Case #1

Mrs. B
Location: Wakefield
Value of Home: approx £500,000
Total Mortgage: £108,000
Lender: Kensington
Second Charge: None
Loan Arrears: £24,000

Mrs B contacted us after receiving a Bailiff’s Warrant for Possession from her local county court on behalf of her lender, Kensington.

She had followed standard procedure to ask the court to allow her to pay her substantial arrears over 2 months. For this she used the Court Form N244. Because her court was busy the judge could only hear her case late on Friday morning, repossession by bailiffs was set to take place at 11am on Monday.

Normally, if a homeowner asks the court to help agree a repayment plan with their lender the judge will recommend that the lender accepts the plan and will suspend the repossession.

However, the judge can only suggest this to the lender.

In Mrs B’s case, the judge took on board the extenuating circumstances (serious illness in the family, coupled with a very low mortgage compared to property value and no other lenders involved) and urged the lender’s solicitors to ask them to accept the payment of £24,000 arrears over a 2 month period.

This is a large sum of money, but also a very short repayment period for the lender to agree to, and Mrs B was able to show that she could make these payments.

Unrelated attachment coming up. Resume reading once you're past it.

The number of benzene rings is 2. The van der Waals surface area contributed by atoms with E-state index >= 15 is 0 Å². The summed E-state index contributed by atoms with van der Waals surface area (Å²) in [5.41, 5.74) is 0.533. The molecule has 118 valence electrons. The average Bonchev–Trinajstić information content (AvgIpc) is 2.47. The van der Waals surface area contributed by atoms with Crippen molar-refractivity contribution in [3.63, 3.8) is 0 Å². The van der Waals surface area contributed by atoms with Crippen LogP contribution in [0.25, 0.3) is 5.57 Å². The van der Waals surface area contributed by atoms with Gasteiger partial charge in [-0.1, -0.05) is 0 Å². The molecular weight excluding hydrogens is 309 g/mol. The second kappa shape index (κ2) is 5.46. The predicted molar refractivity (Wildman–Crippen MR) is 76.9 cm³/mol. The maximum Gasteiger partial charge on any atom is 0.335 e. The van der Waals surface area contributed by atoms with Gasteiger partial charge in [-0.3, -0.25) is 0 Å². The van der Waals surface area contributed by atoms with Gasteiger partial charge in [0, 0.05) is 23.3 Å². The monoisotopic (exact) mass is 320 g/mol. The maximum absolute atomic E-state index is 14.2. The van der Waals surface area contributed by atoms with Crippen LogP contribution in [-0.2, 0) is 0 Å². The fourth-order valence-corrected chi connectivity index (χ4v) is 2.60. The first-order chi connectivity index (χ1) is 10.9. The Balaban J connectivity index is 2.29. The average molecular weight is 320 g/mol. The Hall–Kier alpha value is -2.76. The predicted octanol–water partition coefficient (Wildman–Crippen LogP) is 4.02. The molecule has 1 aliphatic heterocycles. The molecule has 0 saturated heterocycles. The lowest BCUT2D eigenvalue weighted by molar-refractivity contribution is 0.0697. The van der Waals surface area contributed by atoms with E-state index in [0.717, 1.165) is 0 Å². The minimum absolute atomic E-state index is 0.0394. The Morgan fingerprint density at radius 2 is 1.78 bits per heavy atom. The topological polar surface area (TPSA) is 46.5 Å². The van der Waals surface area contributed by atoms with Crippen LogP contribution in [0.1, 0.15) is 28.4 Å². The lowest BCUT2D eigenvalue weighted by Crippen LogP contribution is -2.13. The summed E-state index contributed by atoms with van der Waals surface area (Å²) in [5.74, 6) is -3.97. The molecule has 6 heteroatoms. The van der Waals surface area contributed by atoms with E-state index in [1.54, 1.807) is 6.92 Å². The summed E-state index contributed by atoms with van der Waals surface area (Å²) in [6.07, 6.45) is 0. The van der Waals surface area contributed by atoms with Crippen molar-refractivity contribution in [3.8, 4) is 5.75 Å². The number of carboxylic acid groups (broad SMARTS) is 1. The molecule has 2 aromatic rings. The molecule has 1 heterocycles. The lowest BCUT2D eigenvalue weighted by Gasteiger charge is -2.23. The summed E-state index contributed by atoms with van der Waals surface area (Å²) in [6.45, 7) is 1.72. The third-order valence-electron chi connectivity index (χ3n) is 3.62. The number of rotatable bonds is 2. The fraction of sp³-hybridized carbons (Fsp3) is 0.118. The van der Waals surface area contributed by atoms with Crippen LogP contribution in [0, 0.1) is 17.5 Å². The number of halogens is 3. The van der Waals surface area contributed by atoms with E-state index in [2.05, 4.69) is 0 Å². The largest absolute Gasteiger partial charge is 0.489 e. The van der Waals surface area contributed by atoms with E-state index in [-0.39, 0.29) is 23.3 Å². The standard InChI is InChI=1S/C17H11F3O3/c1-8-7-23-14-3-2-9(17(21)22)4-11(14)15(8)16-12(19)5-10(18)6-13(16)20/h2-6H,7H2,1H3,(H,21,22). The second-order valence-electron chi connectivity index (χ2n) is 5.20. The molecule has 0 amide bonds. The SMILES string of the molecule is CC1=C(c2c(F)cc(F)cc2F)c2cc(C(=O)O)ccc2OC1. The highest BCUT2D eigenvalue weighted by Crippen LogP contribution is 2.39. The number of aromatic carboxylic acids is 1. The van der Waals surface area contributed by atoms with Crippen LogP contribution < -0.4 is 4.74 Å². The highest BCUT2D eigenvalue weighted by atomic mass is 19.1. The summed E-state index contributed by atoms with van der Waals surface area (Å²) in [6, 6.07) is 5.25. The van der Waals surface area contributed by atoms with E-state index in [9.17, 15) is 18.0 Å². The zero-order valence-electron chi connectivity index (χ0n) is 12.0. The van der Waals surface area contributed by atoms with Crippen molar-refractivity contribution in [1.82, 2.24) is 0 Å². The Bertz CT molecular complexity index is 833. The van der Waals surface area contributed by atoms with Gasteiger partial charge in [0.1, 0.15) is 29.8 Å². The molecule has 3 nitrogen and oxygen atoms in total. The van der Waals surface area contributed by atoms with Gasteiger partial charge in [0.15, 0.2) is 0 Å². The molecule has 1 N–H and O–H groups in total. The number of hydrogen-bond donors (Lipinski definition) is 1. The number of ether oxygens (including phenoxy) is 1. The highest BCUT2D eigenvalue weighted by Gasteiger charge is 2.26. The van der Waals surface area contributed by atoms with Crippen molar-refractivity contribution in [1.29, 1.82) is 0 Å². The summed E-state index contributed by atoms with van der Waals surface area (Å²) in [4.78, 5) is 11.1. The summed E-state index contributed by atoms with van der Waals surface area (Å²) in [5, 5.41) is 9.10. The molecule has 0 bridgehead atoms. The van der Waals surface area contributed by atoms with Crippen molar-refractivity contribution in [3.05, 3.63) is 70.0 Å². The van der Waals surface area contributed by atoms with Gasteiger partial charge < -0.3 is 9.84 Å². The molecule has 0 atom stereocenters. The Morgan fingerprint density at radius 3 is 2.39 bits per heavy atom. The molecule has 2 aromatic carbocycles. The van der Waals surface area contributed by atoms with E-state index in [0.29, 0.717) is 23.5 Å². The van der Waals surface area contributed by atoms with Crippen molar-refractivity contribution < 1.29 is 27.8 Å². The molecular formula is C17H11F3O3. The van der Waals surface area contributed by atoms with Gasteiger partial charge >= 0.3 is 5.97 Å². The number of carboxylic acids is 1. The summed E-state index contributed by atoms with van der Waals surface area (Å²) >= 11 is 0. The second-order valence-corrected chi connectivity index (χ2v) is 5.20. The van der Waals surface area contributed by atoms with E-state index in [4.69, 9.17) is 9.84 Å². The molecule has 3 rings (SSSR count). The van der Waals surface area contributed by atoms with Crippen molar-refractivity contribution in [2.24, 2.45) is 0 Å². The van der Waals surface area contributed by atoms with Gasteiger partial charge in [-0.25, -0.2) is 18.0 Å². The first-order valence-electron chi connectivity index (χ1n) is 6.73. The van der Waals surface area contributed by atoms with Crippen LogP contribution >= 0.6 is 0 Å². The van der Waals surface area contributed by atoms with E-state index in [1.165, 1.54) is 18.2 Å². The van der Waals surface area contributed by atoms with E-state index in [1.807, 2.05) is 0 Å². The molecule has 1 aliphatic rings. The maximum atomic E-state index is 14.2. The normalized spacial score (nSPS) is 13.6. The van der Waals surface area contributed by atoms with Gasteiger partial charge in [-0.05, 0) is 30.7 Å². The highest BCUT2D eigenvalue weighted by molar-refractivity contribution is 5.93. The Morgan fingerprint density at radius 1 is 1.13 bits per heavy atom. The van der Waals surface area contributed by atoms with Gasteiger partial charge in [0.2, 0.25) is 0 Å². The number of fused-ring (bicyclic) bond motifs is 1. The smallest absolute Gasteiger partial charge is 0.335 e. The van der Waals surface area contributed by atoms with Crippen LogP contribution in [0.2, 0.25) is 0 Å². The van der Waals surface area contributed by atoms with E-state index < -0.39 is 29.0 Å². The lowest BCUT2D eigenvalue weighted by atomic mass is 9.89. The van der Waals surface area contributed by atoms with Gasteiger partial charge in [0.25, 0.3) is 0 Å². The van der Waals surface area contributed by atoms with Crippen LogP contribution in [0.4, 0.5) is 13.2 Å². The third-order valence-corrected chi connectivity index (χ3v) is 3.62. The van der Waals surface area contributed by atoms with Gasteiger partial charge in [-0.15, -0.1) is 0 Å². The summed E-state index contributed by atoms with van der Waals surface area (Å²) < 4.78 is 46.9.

However, the lender refused the Judge’s recommendation and stated that only arrears payment in full before the bailiffs arrived on Monday would be acceptable. This was lunch time on Friday.

Unfortunately, Mrs B didn’t contact us until late afternoon on Friday.

If she had contacted us earlier we would have been able to arrange a cash buyer for her home with an option to buy it back later. Unfortunately, there was not enough time to even get ID documents to a solicitor before the repossesion was to take place on Monday morning.

To make matters worse, Mrs B had made a payment of £5,000 on the Friday morning, which instead of being money she and her family could use to find rented accommodation after the bailiffs repossessed her home, would only slightly reduce the overall amount owed to her lender, especially once the lender had added on its legal fees, penalties and costs of selling her home at auction, probably with a very low reserve just to cover their costs.